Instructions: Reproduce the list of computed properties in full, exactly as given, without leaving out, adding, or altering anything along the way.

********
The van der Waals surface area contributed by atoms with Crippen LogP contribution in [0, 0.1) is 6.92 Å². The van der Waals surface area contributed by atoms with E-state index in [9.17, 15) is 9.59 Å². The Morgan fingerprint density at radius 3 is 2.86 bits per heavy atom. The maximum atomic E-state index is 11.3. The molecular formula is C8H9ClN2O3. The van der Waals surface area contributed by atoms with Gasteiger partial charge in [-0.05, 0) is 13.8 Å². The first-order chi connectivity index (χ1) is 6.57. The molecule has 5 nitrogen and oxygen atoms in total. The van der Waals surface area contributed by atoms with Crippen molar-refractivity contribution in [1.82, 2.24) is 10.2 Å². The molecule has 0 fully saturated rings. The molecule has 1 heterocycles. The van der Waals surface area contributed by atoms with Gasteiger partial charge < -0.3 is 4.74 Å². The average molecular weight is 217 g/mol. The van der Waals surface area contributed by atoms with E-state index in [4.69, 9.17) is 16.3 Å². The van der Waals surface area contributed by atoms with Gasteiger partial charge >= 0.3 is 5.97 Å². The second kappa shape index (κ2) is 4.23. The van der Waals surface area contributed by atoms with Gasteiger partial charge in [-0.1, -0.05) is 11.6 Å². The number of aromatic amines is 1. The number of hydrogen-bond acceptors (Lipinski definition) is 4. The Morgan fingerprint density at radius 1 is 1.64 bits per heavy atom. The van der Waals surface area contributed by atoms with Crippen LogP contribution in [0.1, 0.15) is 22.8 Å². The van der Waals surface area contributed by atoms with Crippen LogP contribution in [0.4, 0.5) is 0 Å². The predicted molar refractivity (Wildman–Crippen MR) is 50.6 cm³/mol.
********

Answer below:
The van der Waals surface area contributed by atoms with Crippen LogP contribution in [0, 0.1) is 6.92 Å². The van der Waals surface area contributed by atoms with E-state index in [9.17, 15) is 9.59 Å². The Morgan fingerprint density at radius 3 is 2.86 bits per heavy atom. The maximum atomic E-state index is 11.3. The molecular formula is C8H9ClN2O3. The van der Waals surface area contributed by atoms with Gasteiger partial charge in [-0.05, 0) is 13.8 Å². The first-order chi connectivity index (χ1) is 6.57. The molecule has 5 nitrogen and oxygen atoms in total. The van der Waals surface area contributed by atoms with Crippen molar-refractivity contribution in [1.82, 2.24) is 10.2 Å². The molecule has 0 fully saturated rings. The molecule has 1 heterocycles. The van der Waals surface area contributed by atoms with Gasteiger partial charge < -0.3 is 4.74 Å². The average molecular weight is 217 g/mol. The van der Waals surface area contributed by atoms with E-state index in [4.69, 9.17) is 16.3 Å². The van der Waals surface area contributed by atoms with Gasteiger partial charge >= 0.3 is 5.97 Å². The second kappa shape index (κ2) is 4.23. The van der Waals surface area contributed by atoms with Gasteiger partial charge in [-0.1, -0.05) is 11.6 Å². The number of aromatic amines is 1. The number of hydrogen-bond acceptors (Lipinski definition) is 4. The Morgan fingerprint density at radius 1 is 1.64 bits per heavy atom. The van der Waals surface area contributed by atoms with Crippen LogP contribution in [0.1, 0.15) is 22.8 Å². The van der Waals surface area contributed by atoms with Crippen LogP contribution in [0.4, 0.5) is 0 Å². The predicted molar refractivity (Wildman–Crippen MR) is 50.6 cm³/mol.